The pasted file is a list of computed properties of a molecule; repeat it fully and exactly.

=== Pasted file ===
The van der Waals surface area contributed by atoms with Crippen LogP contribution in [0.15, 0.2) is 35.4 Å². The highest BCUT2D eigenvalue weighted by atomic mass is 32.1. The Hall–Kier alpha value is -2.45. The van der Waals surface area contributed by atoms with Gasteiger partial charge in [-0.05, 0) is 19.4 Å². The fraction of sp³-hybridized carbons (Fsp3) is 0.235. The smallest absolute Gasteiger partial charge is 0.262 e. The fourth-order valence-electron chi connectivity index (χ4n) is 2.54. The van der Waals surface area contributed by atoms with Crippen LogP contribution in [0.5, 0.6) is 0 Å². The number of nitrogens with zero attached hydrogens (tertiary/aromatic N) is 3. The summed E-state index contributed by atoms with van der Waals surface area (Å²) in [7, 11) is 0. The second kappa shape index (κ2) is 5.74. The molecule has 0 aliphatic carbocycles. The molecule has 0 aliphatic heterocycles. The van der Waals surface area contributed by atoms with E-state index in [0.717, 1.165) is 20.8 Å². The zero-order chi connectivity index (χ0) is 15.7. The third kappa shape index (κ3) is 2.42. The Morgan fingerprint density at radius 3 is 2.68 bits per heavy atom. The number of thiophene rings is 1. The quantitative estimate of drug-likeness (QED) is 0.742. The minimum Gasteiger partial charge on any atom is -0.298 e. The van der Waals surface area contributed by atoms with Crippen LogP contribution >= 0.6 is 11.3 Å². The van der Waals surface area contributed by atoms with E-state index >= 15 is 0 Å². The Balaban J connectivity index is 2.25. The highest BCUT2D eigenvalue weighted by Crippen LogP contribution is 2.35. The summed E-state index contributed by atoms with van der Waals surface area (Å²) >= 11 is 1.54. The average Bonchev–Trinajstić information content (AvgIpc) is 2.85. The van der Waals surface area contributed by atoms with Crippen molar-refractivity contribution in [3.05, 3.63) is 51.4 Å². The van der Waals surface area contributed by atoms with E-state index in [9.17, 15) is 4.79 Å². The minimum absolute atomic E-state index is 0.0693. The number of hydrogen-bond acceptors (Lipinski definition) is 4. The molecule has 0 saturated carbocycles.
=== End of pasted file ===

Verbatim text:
The van der Waals surface area contributed by atoms with Crippen LogP contribution in [0.15, 0.2) is 35.4 Å². The highest BCUT2D eigenvalue weighted by atomic mass is 32.1. The Hall–Kier alpha value is -2.45. The van der Waals surface area contributed by atoms with Gasteiger partial charge in [-0.05, 0) is 19.4 Å². The fraction of sp³-hybridized carbons (Fsp3) is 0.235. The smallest absolute Gasteiger partial charge is 0.262 e. The fourth-order valence-electron chi connectivity index (χ4n) is 2.54. The van der Waals surface area contributed by atoms with Crippen LogP contribution in [0.5, 0.6) is 0 Å². The number of nitrogens with zero attached hydrogens (tertiary/aromatic N) is 3. The summed E-state index contributed by atoms with van der Waals surface area (Å²) in [7, 11) is 0. The second kappa shape index (κ2) is 5.74. The molecule has 0 aliphatic carbocycles. The molecule has 0 aliphatic heterocycles. The van der Waals surface area contributed by atoms with E-state index in [0.717, 1.165) is 20.8 Å². The zero-order chi connectivity index (χ0) is 15.7. The third kappa shape index (κ3) is 2.42. The Morgan fingerprint density at radius 3 is 2.68 bits per heavy atom. The number of thiophene rings is 1. The quantitative estimate of drug-likeness (QED) is 0.742. The minimum Gasteiger partial charge on any atom is -0.298 e. The van der Waals surface area contributed by atoms with Crippen LogP contribution >= 0.6 is 11.3 Å². The van der Waals surface area contributed by atoms with E-state index >= 15 is 0 Å². The Balaban J connectivity index is 2.25. The highest BCUT2D eigenvalue weighted by Crippen LogP contribution is 2.35. The summed E-state index contributed by atoms with van der Waals surface area (Å²) >= 11 is 1.54. The average Bonchev–Trinajstić information content (AvgIpc) is 2.85. The van der Waals surface area contributed by atoms with Crippen molar-refractivity contribution in [3.05, 3.63) is 51.4 Å². The van der Waals surface area contributed by atoms with E-state index in [9.17, 15) is 4.79 Å². The minimum absolute atomic E-state index is 0.0693. The number of hydrogen-bond acceptors (Lipinski definition) is 4. The molecule has 0 saturated carbocycles.